In order to understand the complete cycle of credit card processing, one must first understand all of the stages and the people involved. There is so much more going on behind the swipe of the card or the click of the mouse when making a purchase.
Transactions can take anywhere from immediately up to a week for charges to reach the merchant accounts. There are four main stages to credit card processing, each with its own series of steps: authorization, batching, clearing, and funding. Merchants, acquirers (also known as processors), and banks (or issuers) each have a hand in the transaction process.
The first stage, credit card authorization, is basically a series of requests. During authorization, the cardholders are requesting purchases from the merchant accounts. Then the merchant has to submit that purchase request to the acquirer, who will then further submit the request to the issuer. The issuer is the one who actually signs off on the transaction after confirming there is enough credit available for the purchase. Upon receiving confirmation, the acquirer may then authorize the transaction and the cardholder can receive his or her goods. Authorization is immediate. Either a card will be accepted or it will be denied.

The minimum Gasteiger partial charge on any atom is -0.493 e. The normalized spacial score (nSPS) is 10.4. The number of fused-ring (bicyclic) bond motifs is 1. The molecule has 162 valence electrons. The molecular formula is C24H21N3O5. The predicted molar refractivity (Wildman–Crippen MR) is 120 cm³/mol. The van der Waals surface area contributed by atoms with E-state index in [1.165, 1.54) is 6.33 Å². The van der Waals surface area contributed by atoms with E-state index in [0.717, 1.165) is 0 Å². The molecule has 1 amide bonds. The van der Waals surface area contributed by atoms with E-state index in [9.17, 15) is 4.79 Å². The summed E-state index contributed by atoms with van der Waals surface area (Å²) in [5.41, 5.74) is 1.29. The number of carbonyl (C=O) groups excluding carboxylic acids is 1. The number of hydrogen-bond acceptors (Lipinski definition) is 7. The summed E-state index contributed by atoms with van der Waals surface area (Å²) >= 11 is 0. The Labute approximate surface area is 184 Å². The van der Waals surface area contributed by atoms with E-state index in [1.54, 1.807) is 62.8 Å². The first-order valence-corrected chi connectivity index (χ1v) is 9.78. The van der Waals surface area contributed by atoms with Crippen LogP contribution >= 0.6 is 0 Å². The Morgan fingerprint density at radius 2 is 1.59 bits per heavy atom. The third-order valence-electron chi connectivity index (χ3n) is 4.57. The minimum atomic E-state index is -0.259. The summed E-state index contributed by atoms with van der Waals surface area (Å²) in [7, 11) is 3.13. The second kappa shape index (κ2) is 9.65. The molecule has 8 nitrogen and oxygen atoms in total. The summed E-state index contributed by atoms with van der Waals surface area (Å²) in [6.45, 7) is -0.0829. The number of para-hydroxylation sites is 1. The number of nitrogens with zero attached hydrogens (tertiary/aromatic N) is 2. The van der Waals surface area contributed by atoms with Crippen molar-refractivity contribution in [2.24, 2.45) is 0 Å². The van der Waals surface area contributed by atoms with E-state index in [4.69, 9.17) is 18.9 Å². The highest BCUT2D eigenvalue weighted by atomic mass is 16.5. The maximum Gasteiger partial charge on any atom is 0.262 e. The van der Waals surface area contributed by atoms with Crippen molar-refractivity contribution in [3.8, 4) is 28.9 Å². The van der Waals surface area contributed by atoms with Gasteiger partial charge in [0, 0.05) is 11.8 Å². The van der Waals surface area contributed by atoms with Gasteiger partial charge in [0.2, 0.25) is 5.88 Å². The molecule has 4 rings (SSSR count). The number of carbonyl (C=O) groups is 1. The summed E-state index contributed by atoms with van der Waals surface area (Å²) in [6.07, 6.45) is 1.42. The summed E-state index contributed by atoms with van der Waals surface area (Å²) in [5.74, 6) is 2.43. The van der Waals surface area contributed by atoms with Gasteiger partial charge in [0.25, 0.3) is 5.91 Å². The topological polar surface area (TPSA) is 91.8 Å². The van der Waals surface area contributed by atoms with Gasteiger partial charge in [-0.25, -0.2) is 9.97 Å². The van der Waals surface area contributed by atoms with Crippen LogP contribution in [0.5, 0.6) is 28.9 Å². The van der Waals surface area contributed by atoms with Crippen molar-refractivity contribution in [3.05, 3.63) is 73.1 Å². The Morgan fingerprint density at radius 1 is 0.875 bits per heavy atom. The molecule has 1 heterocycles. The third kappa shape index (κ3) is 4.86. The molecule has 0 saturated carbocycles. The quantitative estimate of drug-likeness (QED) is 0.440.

Batching involves both the merchant account and the acquirer. The merchant keeps legitimate purchases in a batch, which then gets sent to the acquirer at the end of the day to receive its payment.
After batching, the clearing process happens. During clearing, the aforementioned batch gets sent through the card’s network asking for the issuer’s payment. Each single transaction has a corresponding issuer that this request gets sent to. First, the issuer subtracts the interchange fee. This is the fee that is paid between banks for accepting a transaction made with a card. Then the issuer transfers the remaining amount. The credit card network then sends that exact amount to the acquirer.